As a doctor I routinely get asked for a second opinion, but it is not often that I travel halfway around the world to deliver it. Recently I was invited to assess an old Danish uranium exploration site in Kvanefjeld in southern Greenland. Inuit Ataqatigiit – the opposition party in the national parliament ‒ had asked me to talk to local people about the health implications of re-opening the defunct mine. An Australian firm called Greenland Minerals and Energy (GME) has big plans to extract uranium and rare earth minerals here. It would be a world first: an open-pit uranium mine on an Arctic mountain-top.
From the top of the range above the minesite I looked down across rolling green farmland to the small fishing village of Narsaq. Colourful timber houses rested at the edge of a deep blue strait that the Viking Eric the Red navigated a thousand years ago. Hundreds of icebergs bobbed on its mirror-like surface. To the east, half way up the valley, a small creek tumbled into a deep rock pool. Behind that saddle lies Lake Tesaq, a pristine Arctic lake that GME plans to fill with nearly a billion tonnes of waste rock. This part of the mine waste would not be the most radioactive, because the company plans to dump this material in a nearby natural basin, with the promise that an 'impervious' layer would prevent leaching into the surrounding habitat.
These mine tailings would contain the majority of the original radioactivity – about 85% in fact – because the miners only want the uranium and the rare earth elements. They would mine and then leave the now highly mobile radioactive contaminants, the progeny from the uranium decay behind: thorium, radium, radon gas, polonium and a horde of other toxins.
Even at very low levels of exposure, ionising radiation is recognised as poisonous: responsible for cancer and non-cancer diseases in humans over vast timespans. This is why my own profession is under growing pressure to reduce exposure of our patients to X-Rays and CT scans in particular – making sure benefit outweighs risk.
It's also why ERA, the proprietors of the Ranger mine in Australia, are legally obliged to isolate the tailings for at least 10,000 years. While this is hardly possible, the mere fact that it is required highlights the severity and longevity of the risk. My Inuit audience in Narsaq was particularly interested to hear the messages I brought from traditional owners like Yvonne Margarula, of the Mirarr people: "The problems always last, but the promises never do". And Jeffrey Lee from Koongara: "I will fight to the end and we will stop it, then it won't continue on for more uranium here in Kakadu".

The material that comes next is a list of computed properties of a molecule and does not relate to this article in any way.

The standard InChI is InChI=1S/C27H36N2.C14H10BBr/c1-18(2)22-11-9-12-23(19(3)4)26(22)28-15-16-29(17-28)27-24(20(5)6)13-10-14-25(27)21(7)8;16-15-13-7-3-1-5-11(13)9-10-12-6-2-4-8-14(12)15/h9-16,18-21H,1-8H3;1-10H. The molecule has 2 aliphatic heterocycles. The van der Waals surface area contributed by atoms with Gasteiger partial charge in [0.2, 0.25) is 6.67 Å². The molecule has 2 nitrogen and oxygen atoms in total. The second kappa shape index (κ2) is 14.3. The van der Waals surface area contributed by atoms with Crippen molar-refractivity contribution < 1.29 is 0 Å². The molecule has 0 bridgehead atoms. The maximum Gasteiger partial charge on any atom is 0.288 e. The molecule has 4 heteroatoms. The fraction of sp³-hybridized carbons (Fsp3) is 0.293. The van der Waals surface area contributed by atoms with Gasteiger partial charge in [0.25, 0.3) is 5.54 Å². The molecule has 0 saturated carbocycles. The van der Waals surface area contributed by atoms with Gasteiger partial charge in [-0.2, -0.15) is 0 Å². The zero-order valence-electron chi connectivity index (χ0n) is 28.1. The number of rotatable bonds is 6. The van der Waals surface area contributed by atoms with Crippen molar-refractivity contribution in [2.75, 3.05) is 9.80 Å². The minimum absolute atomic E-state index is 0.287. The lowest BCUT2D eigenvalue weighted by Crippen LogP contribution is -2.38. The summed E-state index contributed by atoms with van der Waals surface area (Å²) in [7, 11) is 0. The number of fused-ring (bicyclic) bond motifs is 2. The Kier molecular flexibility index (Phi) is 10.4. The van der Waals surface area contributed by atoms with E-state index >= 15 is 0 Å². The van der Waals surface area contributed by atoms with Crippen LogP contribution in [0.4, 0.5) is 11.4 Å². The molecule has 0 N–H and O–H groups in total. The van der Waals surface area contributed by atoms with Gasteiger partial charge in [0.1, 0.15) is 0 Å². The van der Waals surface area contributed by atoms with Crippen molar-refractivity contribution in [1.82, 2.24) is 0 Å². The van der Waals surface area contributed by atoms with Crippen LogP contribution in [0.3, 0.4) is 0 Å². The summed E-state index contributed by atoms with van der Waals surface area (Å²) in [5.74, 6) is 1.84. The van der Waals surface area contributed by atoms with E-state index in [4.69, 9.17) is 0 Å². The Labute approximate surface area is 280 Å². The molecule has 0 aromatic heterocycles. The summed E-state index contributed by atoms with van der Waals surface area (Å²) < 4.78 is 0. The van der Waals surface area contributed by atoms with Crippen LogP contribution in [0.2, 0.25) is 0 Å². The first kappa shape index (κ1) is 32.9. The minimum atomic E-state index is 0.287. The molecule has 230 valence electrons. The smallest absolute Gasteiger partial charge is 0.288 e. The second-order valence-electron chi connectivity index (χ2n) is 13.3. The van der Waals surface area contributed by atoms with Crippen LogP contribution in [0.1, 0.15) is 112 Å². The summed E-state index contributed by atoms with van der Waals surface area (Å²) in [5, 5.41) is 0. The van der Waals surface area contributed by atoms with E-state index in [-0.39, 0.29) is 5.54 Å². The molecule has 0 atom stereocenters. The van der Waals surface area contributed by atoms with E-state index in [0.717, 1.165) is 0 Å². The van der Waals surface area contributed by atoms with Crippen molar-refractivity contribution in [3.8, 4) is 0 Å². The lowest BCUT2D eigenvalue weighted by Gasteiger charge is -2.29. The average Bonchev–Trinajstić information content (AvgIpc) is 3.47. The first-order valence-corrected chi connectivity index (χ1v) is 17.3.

When GME started touting this project a decade ago, the spot price of uranium was over US$120 per pound and everybody in the extractive industry was breaking open the bubbly in anticipation of the 'nuclear renaissance'. We were told that nuclear power would save the world from anthropogenic carbon-carnage and uranium was a stock-market wunderkind. Then came the global financial crisis and the spot-price halved. And then Fukushima melted and the price halved again. The 'renaissance' didn't materialize at all: the real news today is that there has not been one reactor construction start-up so far this year. Not one. Not even in China, the only place where one could honestly claim there has been significant build in the past decade. Consequently, the uranium price has collapsed down to about US$25 a pound at present.
GME's share price trajectory has mirrored the uranium price – from $65 a share in 2007 to less than 3 cents today. Despite this reality GME continues to wax lyrical about the company's prospects. Two years ago the newly elected Greenland national government rescinded a 30-year ban on mining and exporting uranium ‒ but their majority of just one seat in the 31-seat parliament makes this a fragile promise. Inuit Ataqatigiit holds the other 15 seats and is strongly committed to preventing any mine.
Similar division exists in the region where the ore-body is located. The small town of Narsaq deep in the southern fjords has seen much conflict and distress ever since the Australian mining company came to town. While some locals believe the mine would mean jobs and dollars, many of their neighbours are profoundly suspicious and resistant.
When I reached the mine site I was reminded of Tolkien and of Orcs and Goblins. The Danes who first dug down deep into the mountain side 40 years ago left a great grey door fastened tightly into the mine entrance to deter any curious future visitors. And behind the door lies the booty – the fuel for the world's most dangerous weapons and long-lived industrial waste, buried in the mountain top.
If allowed to, GME would dump a billion tonnes of waste rock in a sapphire lake and hundreds of thousands of gallons of liquid radioactive waste in a shallow ditch at the head of a primeval watershed. Then they would pack up and leave within a few decades. But the wastes and risks they would have generated would not. Some of uranium's radioactive byproducts would be a contamination threat to the surrounding region for tens of thousands of years. And as the Inuit Party and a lot of folks in Narsaq have been trying to tell GME, keeping the door open for a truly green Greenland means keeping the great grey door in the mountain firmly shut on uranium mining.